One of the most intense musical experiences of my life happened in a small cafe/bar in Paris about two years ago
One of the most intense musical experiences of my life happened in a small cafe/bar in Paris about two years ago. I was over there doing some work on a possible radio project on Django Reinhardt, and the researcher I was with wanted to get some live gypsy jazz on tape for possible use for background atmosphere. It's the sort of thing you can easily find in any tape library, but some radio people still have integrity, and also enjoy a night out, so we went off to a bar with the right sort of group playing that evening. When the band arrived, we asked the bandleader if we might tape some of his music as background atmosphere for a programme we might be making ...
We could have saved our breath. At the sight of a microphone and portable tape machine, the bandleader reacted with all the enthusiasm of Horatio Hornblower spotting a skull and crossbones. Piracy! Theft! Copyright! No way! Absolument defendu! So we made the international sign of surrender (rueful eyebrows, both hands up, palms facing out), put the machine away, and sat down to just eat, drink and listen.
It was a trio (lead guitar, rhythm guitar and double bass), and the music they played was so powerful and sparkling, that he and I and the largely young student crowd were quite scoured by the experience.
Later, my researcher friend revealed that he had accidentally left the tape machine running for a couple of numbers under the table, and, although the results would never be usable, I still have a tape of those two numbers which I occasionally play to convince myself that the music was as good as my imagination remembers it, even recorded under a table - and, by God, it was.
What is extraordinary about that kind of music, that gypsy jazz, or Parisian swing, or Hot Club music, or whatever you call it, is that it still exists at all. Its most famous flowering was in the 1930s, when the genius of Django Reinhardt's guitar combined with the artistry of Stephane Grappelli's violin to produce a musical hybrid with all the intensity of gypsy music and the showbiz glamour of jazz. It was one of the great sounds of the era.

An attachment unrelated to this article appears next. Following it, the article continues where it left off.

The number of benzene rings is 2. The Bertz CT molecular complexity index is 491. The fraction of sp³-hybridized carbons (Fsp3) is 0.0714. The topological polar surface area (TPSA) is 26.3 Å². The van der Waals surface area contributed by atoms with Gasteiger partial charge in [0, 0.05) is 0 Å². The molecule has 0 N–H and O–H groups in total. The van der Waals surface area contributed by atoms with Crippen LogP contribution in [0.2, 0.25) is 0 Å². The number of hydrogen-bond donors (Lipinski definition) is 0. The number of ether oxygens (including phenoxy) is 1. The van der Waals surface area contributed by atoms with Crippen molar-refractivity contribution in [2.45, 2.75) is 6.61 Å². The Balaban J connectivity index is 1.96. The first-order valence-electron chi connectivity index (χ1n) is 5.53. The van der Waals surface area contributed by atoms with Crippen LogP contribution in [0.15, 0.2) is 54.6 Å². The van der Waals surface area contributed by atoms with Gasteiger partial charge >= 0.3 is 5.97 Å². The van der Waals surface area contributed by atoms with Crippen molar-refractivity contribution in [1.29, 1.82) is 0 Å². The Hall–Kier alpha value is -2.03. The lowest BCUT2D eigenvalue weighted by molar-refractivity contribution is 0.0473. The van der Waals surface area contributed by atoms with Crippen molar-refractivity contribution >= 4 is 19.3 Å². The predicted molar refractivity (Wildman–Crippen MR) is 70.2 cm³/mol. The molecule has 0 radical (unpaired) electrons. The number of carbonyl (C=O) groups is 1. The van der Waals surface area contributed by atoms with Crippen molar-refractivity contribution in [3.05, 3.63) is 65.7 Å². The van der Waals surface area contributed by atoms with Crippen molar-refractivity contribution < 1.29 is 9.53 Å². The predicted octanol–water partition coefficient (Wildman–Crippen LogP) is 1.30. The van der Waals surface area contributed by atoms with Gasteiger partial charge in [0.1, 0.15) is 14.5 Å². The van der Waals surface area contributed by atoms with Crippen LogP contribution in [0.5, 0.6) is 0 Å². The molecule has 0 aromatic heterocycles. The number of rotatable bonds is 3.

It might well have faded away with the era. There were other fashionable sounds around - grass skirt Hawaiian orchestras, gangs of harmonica players, zither players, novelty piano music à la Zez Confrey and Billy Mayerl - which might also have spawned a tradition, or even a heritage industry. But you do not, as far as I know, get festivals of Hawaiian music or zither gatherings in the English countryside.
And nor, you might well retort, do you get gypsy jazz gatherings in Gloucestershire. Oh, how wrong you would be! I have been amazed to find press releases fluttering on to my desk proclaiming an International Gypsy Guitar Festival in the Gloucestershire village of Gossington - the fourth such annual event in a row - on 30 July/1 August (www.iggf.co.uk).
I have been equally amazed to find there is another gypsy music festival called L'Esprit Manouche in Moseley Park, in Birmingham, on 10 and 11 July, featuring such stellar gypsy music names as Angelo Debarre and the Ferre brothers, Elios and Boulou.
And I have been even more amazed to find a place in Battersea High Street which puts on this music almost every night. Called Le Quecumbar, it bills itself as "Europe's only venue outside Paris presenting Django Reinhardt Hot Club Gypsy Swing". I see they've got the guitarist Angelo Debarre with the excellent English violinist Chris Garrick on 6 and 7 July. By God, I almost wish I lived in London again. (Full info at www.quecumbar.co.uk).
More of this tomorrow, perhaps ...Reuse content